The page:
Whatever an agile purist might say, agile teams need to see and understand the bigger picture, and that means reporting on multiple Jira projects at once. There are various reasons why a team might need to do this:
- Your project or release depends on issues from other projects and you need to see overall progress, e.g. your marketing team might be using a separate project for their tasks, or maybe you have a sub-contractor using a different tool that’s connected to Jira.
- You’re working on a program consisting of multiple related projects and you want the status of all of them.
- You want to be able to see all the risks that need your attention.
- Your team are involved in different projects and you need to see their overall performance.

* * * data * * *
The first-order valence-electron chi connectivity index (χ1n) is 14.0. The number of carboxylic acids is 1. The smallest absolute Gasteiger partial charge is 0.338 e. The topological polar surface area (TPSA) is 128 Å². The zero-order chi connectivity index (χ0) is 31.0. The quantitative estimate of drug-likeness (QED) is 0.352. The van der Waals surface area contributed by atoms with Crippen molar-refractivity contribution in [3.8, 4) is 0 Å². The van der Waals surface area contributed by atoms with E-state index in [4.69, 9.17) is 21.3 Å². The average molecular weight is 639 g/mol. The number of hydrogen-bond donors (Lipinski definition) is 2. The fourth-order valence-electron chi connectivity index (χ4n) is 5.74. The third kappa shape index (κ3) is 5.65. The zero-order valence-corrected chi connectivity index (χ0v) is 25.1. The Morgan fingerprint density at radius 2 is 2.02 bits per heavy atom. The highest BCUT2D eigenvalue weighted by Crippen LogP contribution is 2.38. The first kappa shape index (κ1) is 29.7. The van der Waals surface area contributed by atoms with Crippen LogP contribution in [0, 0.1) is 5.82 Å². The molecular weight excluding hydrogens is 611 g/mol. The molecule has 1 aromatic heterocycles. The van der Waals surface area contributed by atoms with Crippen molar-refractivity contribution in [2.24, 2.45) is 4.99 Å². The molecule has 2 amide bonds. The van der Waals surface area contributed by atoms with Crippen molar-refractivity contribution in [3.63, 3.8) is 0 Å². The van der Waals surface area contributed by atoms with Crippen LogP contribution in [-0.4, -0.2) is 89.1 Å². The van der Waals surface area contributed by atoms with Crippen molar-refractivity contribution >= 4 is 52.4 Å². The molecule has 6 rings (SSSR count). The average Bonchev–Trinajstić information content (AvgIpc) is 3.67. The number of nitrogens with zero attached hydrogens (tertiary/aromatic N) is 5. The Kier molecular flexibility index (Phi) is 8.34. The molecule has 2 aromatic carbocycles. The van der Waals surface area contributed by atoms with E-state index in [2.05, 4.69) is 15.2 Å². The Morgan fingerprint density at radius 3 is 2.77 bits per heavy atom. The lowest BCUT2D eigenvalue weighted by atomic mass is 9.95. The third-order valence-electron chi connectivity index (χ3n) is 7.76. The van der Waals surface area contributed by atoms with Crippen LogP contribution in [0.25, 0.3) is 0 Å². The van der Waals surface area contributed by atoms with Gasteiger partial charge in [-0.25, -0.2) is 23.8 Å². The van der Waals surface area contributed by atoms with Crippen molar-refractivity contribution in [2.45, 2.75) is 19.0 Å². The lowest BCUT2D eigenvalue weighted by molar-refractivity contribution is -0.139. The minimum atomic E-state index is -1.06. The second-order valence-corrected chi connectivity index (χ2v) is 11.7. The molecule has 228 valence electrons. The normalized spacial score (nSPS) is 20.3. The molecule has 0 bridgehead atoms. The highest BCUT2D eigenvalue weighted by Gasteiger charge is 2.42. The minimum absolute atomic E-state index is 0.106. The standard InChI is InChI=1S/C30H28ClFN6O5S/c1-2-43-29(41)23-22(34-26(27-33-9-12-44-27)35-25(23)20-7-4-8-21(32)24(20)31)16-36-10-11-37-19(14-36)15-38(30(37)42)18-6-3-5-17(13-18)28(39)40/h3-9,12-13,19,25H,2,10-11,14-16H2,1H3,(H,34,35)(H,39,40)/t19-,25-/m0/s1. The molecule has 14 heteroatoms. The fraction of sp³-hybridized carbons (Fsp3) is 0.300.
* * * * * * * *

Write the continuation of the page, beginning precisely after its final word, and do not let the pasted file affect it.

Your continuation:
Cross-project reporting is about capturing the whole story for your team or boss so that you can motivate your people, monitor their workloads, balance priorities, and identify bottlenecks.
So how do you generate a report that will present the most important information from multiple projects and assure that it stays in the minds of those viewing it? It’s actually pretty simple and quick and you don’t need much knowledge of Jira to do it. What you do need is Custom Charts for Jira or Custom Jira Charts for Confluence. These are dashboard reporting apps that let you create beautiful and targeted cross-project reports using handy dropdowns and drag and drop. You can then present these reports to Jira and Confluence users, to customers via the Jira Service Management portal, and in time, to everyone, everywhere.